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Old 08-14-2010, 12:13 PM
 
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Quote:
Originally Posted by Deezus View Post
Not really though. You could compare unknown mountains in the Coast Ranges of the West Coast with the true elevation of the highest mountains in the East. There are mountains just outside the suburbs of the San Francisco Bay Area or along the Central Coast that are comparable to the Appalachians. There are mountains directly outside Los Angeles that are higher than anything east of the Rockies. I'm not even going to try to mention all the ranges and sub-ranges of the Rocky Mountains stretching from Montana to New Mexico.

As far as hiking, true elevation doesn't mean much if you have a road to the summit like on Mt. Mitchell in North Carolina or Mt. Washington in New Hampshire(and a know Mt. Washington can be a challenge depending when and where you go up). And I love the mountains of the East--but in comparison--hiking up 3,000 feet on a steep wooded trail to a 5,000 foot summit or hiking up 3,000 feet on loose scree and snowpack to a 13,000 foot summit are very different experiences.
The San Gabriels, San Bernardinos, or the Santa Ana Mountains are not taller than what is found in western North Carolina. Not by a long shot.
They may get close to what can be found in parts of the Blue Ridge of Georgia and Virginia, but definitely not in the Smoky Mountain region of the Blue Ridge in North Carolina and Tennessee.
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Old 08-14-2010, 01:18 PM
 
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Quote:
Originally Posted by Stars&StripesForever View Post
The San Gabriels, San Bernardinos, or the Santa Ana Mountains are not taller than what is found in western North Carolina. Not by a long shot.
They may get close to what can be found in parts of the Blue Ridge of Georgia and Virginia, but definitely not in the Smoky Mountain region of the Blue Ridge in North Carolina and Tennessee.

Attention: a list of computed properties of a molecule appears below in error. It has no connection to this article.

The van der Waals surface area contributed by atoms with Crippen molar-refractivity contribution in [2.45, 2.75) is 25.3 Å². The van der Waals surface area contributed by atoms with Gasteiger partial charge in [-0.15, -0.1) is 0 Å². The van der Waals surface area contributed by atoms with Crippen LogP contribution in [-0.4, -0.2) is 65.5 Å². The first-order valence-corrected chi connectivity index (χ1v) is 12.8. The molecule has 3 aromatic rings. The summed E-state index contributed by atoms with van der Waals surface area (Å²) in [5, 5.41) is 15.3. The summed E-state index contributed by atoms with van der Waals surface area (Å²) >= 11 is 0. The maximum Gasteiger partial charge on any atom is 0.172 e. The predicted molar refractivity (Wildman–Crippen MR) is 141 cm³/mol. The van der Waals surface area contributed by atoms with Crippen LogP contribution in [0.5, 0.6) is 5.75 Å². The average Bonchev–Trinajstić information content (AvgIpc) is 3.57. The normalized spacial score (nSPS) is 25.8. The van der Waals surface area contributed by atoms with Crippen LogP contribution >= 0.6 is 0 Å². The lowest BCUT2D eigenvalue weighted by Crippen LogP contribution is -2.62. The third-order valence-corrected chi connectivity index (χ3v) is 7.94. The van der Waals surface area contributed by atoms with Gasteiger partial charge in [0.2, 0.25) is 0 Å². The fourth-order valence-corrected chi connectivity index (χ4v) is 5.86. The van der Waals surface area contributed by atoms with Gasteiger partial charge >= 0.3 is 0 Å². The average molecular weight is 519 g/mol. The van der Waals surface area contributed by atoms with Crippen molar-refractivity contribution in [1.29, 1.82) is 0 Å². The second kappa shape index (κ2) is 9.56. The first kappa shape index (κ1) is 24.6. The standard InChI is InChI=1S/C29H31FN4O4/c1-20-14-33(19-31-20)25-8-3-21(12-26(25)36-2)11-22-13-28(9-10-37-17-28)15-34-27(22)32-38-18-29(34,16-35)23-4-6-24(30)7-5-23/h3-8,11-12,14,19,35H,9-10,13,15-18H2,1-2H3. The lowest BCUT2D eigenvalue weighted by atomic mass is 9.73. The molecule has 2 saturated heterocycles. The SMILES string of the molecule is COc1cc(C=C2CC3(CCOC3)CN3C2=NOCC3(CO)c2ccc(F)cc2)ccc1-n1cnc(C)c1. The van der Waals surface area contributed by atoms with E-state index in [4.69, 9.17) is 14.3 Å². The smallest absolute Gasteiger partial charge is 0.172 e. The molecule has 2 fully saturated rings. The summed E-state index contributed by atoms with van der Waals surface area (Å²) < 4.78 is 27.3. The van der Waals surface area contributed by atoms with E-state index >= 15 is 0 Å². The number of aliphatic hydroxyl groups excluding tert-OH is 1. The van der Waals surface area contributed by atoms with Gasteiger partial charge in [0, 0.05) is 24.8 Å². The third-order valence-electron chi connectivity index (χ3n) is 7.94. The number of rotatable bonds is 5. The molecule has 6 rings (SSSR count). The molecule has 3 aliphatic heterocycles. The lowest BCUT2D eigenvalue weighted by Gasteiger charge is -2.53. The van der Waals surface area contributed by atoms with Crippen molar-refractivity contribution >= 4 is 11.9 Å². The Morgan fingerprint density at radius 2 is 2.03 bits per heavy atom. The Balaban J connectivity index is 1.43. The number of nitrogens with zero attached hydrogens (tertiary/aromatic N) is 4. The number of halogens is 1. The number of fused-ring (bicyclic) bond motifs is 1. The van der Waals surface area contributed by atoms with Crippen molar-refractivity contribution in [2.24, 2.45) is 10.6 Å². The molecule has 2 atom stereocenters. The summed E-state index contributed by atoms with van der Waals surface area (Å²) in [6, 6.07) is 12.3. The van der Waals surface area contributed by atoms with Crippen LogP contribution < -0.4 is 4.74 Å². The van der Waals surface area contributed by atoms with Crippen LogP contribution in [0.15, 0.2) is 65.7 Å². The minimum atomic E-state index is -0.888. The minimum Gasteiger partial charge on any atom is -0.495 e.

How so? The San Gabriels have multiple peaks above 8,000 feet...Mt. Baldy is in LA County and is above 10,000 feet--and that's with a considerable vertical rise from the LA Basin. The San Bernardino Mountains have several peaks over 10,000 feet. Just north of Pasadena there are peaks close to 6,000 feet. Mt. Mitchell is only about 6700 feet and there are only a handful of summits over 6000 in the the southern part of the Blue Ridge---not even close.
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Old 08-14-2010, 01:20 PM
 
Location: New Hampshire
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The San Bernadinos definitely get higher than the Apps, but nothing in the Bay Area is close to the highest elevations of the Apps, either by elevation or prominence.
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Old 08-14-2010, 02:02 PM
 
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Quote:
Originally Posted by Verseau View Post
The San Bernadinos definitely get higher than the Apps, but nothing in the Bay Area is close to the highest elevations of the Apps, either by elevation or prominence.
A bit of an overstatement on my part, but there are mountains around 4,000 feet just outside of the Bay Area like Mt. St. Helena or Mt. Hamilton or Mt Diablo, travel and hour or so to the south into the San Benito and Santa Lucia mountains and you've got peaks over 5,000 feet. While not comparable to the highest peaks in the southern part of the Blue Ridge, for the most part this is comparable to much of the elevation of the range north of the Blue Ridge and south of the Presidential Range in New Hampshire. Junipero Peak in the Santa Lucia Mountains in Monterrey County is over 5,800 feet--that'd be higher than the highest point in any eastern state with the exception of Tennessee, North Carolina, or New Hampshire.

Anyways, my point isn't to get into an argument about the height of mountain ranges, but to point out that while the Appalachians are beautiful and scenic mountains, for the East Coast they are considered more exceptional due to the flat terrain of most of the landscape east of the Mississipi. In the Western US, we've got so many mountains and ranges, that you sort of take the topography for granted.
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Old 08-14-2010, 02:08 PM
 
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Quote:
Originally Posted by Deezus View Post
How so? The San Gabriels have multiple peaks above 8,000 feet...Mt. Baldy is in LA County and is above 10,000 feet--and that's with a considerable vertical rise from the LA Basin. The San Bernardino Mountains have several peaks over 10,000 feet. Just north of Pasadena there are peaks close to 6,000 feet. Mt. Mitchell is only about 6700 feet and there are only a handful of summits over 6000 in the the southern part of the Blue Ridge---not even close.
Again, many of you are confusing Elevation with altitude.

By the way, the San Gabriel Mountains, San Bernardino Mountains, and Santa Ana Mountains are tiny in square mileage. They're more or less like "islands" of mountains that spring forth above the surrounding flatter landscape, unlike other mountain ranges, such as the Appalachians or Rocky Mountains, which comprise a large area.